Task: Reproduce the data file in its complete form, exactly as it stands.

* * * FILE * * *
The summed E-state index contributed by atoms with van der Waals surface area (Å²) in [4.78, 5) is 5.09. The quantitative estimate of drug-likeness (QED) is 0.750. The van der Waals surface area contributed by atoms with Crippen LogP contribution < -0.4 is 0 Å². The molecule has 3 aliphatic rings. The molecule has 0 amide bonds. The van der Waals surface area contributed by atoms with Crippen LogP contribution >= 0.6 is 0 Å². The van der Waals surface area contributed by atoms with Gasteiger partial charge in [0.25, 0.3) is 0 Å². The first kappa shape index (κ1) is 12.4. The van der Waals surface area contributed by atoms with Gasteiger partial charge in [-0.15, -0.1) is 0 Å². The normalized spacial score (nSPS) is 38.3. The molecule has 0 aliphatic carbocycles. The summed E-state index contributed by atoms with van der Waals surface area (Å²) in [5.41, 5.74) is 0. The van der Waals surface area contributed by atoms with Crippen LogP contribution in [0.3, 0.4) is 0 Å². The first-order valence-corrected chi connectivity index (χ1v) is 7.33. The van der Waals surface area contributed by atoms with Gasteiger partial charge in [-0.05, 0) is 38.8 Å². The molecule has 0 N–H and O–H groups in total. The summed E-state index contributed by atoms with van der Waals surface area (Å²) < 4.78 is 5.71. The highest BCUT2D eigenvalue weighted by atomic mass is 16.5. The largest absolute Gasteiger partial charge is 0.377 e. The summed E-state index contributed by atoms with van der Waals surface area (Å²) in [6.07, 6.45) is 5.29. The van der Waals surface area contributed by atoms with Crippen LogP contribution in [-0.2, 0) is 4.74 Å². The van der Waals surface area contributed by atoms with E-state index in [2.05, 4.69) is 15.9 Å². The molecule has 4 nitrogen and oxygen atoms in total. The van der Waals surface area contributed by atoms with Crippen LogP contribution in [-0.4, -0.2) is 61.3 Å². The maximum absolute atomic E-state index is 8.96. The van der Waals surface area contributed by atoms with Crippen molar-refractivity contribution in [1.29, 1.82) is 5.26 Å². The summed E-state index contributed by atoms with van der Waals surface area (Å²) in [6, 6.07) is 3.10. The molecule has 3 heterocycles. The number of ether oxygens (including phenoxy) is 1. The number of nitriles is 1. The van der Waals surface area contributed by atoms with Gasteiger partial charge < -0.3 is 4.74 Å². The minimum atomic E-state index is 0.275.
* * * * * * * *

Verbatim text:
The summed E-state index contributed by atoms with van der Waals surface area (Å²) in [4.78, 5) is 5.09. The quantitative estimate of drug-likeness (QED) is 0.750. The van der Waals surface area contributed by atoms with Crippen LogP contribution < -0.4 is 0 Å². The molecule has 3 aliphatic rings. The molecule has 0 amide bonds. The van der Waals surface area contributed by atoms with Crippen LogP contribution >= 0.6 is 0 Å². The van der Waals surface area contributed by atoms with Gasteiger partial charge in [0.25, 0.3) is 0 Å². The first kappa shape index (κ1) is 12.4. The van der Waals surface area contributed by atoms with Gasteiger partial charge in [-0.15, -0.1) is 0 Å². The normalized spacial score (nSPS) is 38.3. The molecule has 0 aliphatic carbocycles. The summed E-state index contributed by atoms with van der Waals surface area (Å²) in [5.41, 5.74) is 0. The van der Waals surface area contributed by atoms with Crippen LogP contribution in [0.3, 0.4) is 0 Å². The first-order valence-corrected chi connectivity index (χ1v) is 7.33. The van der Waals surface area contributed by atoms with Gasteiger partial charge in [-0.05, 0) is 38.8 Å². The molecule has 0 N–H and O–H groups in total. The summed E-state index contributed by atoms with van der Waals surface area (Å²) < 4.78 is 5.71. The highest BCUT2D eigenvalue weighted by atomic mass is 16.5. The largest absolute Gasteiger partial charge is 0.377 e. The summed E-state index contributed by atoms with van der Waals surface area (Å²) in [6.07, 6.45) is 5.29. The van der Waals surface area contributed by atoms with Crippen LogP contribution in [-0.2, 0) is 4.74 Å². The van der Waals surface area contributed by atoms with E-state index in [2.05, 4.69) is 15.9 Å². The molecule has 4 nitrogen and oxygen atoms in total. The van der Waals surface area contributed by atoms with Crippen LogP contribution in [-0.4, -0.2) is 61.3 Å². The maximum absolute atomic E-state index is 8.96. The van der Waals surface area contributed by atoms with Crippen molar-refractivity contribution in [1.29, 1.82) is 5.26 Å². The summed E-state index contributed by atoms with van der Waals surface area (Å²) in [6, 6.07) is 3.10. The molecule has 3 heterocycles. The number of ether oxygens (including phenoxy) is 1. The number of nitriles is 1. The van der Waals surface area contributed by atoms with Gasteiger partial charge < -0.3 is 4.74 Å². The minimum atomic E-state index is 0.275.